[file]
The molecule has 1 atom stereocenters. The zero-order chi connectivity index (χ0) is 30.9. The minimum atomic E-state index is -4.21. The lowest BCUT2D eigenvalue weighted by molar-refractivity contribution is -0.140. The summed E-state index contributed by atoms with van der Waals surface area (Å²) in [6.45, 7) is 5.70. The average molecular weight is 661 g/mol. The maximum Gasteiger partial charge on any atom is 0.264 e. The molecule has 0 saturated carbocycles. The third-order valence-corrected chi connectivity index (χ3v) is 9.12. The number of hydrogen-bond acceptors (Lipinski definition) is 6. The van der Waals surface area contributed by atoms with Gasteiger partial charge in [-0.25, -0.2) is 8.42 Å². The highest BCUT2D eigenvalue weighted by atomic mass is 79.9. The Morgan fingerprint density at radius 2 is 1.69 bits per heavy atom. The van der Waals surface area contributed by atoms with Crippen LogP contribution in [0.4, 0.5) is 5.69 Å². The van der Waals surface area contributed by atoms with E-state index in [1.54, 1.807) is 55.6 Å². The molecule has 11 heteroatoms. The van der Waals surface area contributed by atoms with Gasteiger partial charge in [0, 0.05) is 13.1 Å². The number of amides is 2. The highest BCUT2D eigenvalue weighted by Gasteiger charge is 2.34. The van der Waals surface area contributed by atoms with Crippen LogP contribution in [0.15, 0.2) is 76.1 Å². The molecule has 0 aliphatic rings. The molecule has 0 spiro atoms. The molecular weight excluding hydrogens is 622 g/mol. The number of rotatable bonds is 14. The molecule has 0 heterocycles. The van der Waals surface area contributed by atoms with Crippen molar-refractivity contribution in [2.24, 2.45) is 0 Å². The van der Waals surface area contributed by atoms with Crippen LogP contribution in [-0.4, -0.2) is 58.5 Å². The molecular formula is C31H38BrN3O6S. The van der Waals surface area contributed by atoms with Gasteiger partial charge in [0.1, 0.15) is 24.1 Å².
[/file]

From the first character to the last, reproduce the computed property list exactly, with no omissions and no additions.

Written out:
The molecule has 1 atom stereocenters. The zero-order chi connectivity index (χ0) is 30.9. The minimum atomic E-state index is -4.21. The lowest BCUT2D eigenvalue weighted by molar-refractivity contribution is -0.140. The summed E-state index contributed by atoms with van der Waals surface area (Å²) in [6.45, 7) is 5.70. The average molecular weight is 661 g/mol. The maximum Gasteiger partial charge on any atom is 0.264 e. The molecule has 0 saturated carbocycles. The third-order valence-corrected chi connectivity index (χ3v) is 9.12. The number of hydrogen-bond acceptors (Lipinski definition) is 6. The van der Waals surface area contributed by atoms with Gasteiger partial charge in [-0.25, -0.2) is 8.42 Å². The highest BCUT2D eigenvalue weighted by atomic mass is 79.9. The Morgan fingerprint density at radius 2 is 1.69 bits per heavy atom. The van der Waals surface area contributed by atoms with Crippen LogP contribution in [0.4, 0.5) is 5.69 Å². The van der Waals surface area contributed by atoms with E-state index in [1.54, 1.807) is 55.6 Å². The molecule has 11 heteroatoms. The van der Waals surface area contributed by atoms with Gasteiger partial charge in [0, 0.05) is 13.1 Å². The number of amides is 2. The highest BCUT2D eigenvalue weighted by Gasteiger charge is 2.34. The van der Waals surface area contributed by atoms with Crippen LogP contribution in [0.15, 0.2) is 76.1 Å². The molecule has 0 aliphatic rings. The molecule has 0 spiro atoms. The molecular weight excluding hydrogens is 622 g/mol. The number of rotatable bonds is 14. The molecule has 0 heterocycles. The van der Waals surface area contributed by atoms with Crippen molar-refractivity contribution in [2.24, 2.45) is 0 Å². The van der Waals surface area contributed by atoms with Crippen LogP contribution in [-0.4, -0.2) is 58.5 Å². The molecular formula is C31H38BrN3O6S. The van der Waals surface area contributed by atoms with Gasteiger partial charge in [0.1, 0.15) is 24.1 Å².